How to Keep Bees

Keeping bees may seem daunting, as bees usually have the reputation of being bad stingers. However, done properly, you can actually benefit from harvesting their honey, the help with pollination and help breed more bees. Before getting started, make sure that you check out your locality’s rules on beekeeping. Some cities require several regulations to be followed with regards to beekeeping. Once that done, you’re ready to get started.


Constructing a beehive is the first step in beekeeping. If you’re a hobbyist beekeeper, there are many ready-to-make beehive kits available online or in specialized beekeeping stores. These usually look like cabinets that are left outdoors.

When getting or building a beehive, make sure that your beehive has five supers, which are placed between the base of the hive and its top, like shelves in the closet. Each super has nine to ten frames where the bees both keep their honey and their offspring.

Set up your hive on a flat surface in your garden or lawn. Make sure that the location is not easily accessible to either humans or animals, both which can cause disturbance to the bees. Keeping the beehive behind a solid fence will also lessen the chances of bees being interrupted or aggravated by passersby.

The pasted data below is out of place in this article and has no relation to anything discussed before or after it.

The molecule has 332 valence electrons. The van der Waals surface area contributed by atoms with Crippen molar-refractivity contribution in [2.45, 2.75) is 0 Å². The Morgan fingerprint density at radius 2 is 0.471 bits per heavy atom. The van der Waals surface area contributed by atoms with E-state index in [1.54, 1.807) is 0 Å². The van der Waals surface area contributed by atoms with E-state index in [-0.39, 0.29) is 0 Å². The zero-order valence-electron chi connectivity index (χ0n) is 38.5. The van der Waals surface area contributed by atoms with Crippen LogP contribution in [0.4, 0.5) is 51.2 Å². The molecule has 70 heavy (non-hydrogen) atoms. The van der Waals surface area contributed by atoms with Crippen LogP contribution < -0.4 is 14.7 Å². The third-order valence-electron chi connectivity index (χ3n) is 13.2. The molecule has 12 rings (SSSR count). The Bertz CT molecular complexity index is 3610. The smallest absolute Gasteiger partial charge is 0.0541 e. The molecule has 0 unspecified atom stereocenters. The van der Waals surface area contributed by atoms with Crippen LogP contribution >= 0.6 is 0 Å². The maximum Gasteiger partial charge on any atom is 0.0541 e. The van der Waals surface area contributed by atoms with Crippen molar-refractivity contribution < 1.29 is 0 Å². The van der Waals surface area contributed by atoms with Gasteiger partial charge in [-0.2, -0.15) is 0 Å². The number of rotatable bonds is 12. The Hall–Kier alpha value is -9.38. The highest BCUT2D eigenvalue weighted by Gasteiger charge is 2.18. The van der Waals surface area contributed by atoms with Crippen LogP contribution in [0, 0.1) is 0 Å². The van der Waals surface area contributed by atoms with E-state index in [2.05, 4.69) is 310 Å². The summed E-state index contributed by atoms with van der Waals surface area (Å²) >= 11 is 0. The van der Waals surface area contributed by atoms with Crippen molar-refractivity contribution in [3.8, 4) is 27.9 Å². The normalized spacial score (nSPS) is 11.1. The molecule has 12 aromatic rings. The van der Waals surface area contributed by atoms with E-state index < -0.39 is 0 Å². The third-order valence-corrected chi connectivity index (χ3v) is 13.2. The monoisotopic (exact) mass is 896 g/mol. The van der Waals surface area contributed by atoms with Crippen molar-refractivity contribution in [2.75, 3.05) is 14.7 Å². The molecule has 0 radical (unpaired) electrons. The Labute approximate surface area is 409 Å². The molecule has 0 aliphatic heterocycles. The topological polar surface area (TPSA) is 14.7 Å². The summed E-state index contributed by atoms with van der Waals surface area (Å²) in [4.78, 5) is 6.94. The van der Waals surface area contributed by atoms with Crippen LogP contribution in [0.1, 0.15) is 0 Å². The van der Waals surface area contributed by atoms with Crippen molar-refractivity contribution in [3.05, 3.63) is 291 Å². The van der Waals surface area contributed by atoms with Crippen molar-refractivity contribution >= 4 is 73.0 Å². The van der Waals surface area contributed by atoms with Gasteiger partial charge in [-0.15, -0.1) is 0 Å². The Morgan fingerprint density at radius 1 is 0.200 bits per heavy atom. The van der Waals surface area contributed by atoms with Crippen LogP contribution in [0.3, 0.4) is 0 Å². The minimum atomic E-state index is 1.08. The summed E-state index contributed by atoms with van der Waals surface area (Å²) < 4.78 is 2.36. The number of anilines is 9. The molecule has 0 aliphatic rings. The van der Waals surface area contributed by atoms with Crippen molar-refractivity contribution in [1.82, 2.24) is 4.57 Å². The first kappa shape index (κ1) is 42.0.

Getting the Bees

Contact your local beekeepers or beekeepers’ association to acquire a colony or a swarm for your beehive. You can also ask for tips on how to keep your bees happy.

Another way to attract bees and have them stay is by sprinkling the essential oils of Citronella or Lemongrass in the interiors of the hive, especially in the swarming season. The swarming season takes place around late spring to midsummer.

Protective Clothing

If you’re new to hobby beekeeping, wearing protective clothing when directly dealing with the bees are the best. Protective clothing typically include a veil, gloves or a hooded suit. Bee stings are more painful when they are applied to the face, so having a veil is paramount. If you become more of an expert in beekeeping, then you can probably shed the gloves and the full body suit.

Bee Smoker

A bee smoker is used when you are harvesting the honey or you have to do something that will directly disturb the hive. The bee smoker does two things: It makes bees flee temporarily by making think that the hive is on fire, and the smoke covers the alarm pheromones that the guard bees release to arrange an attack on the intruder.

When using a smoker, you must burn things whose smoke will not cause adverse effects on the bees. Some materials are pine needles, burlap, twine and corrugated cardboard.


Simply joining a local bee club will give a wealth of information about beekeeping. Going to libraries and reading online sources will also enrich your knowledge on beekeeping. With any luck, you’ll find that you can comfortably keep bees of your own and who knows? Expand the production of honey even more.

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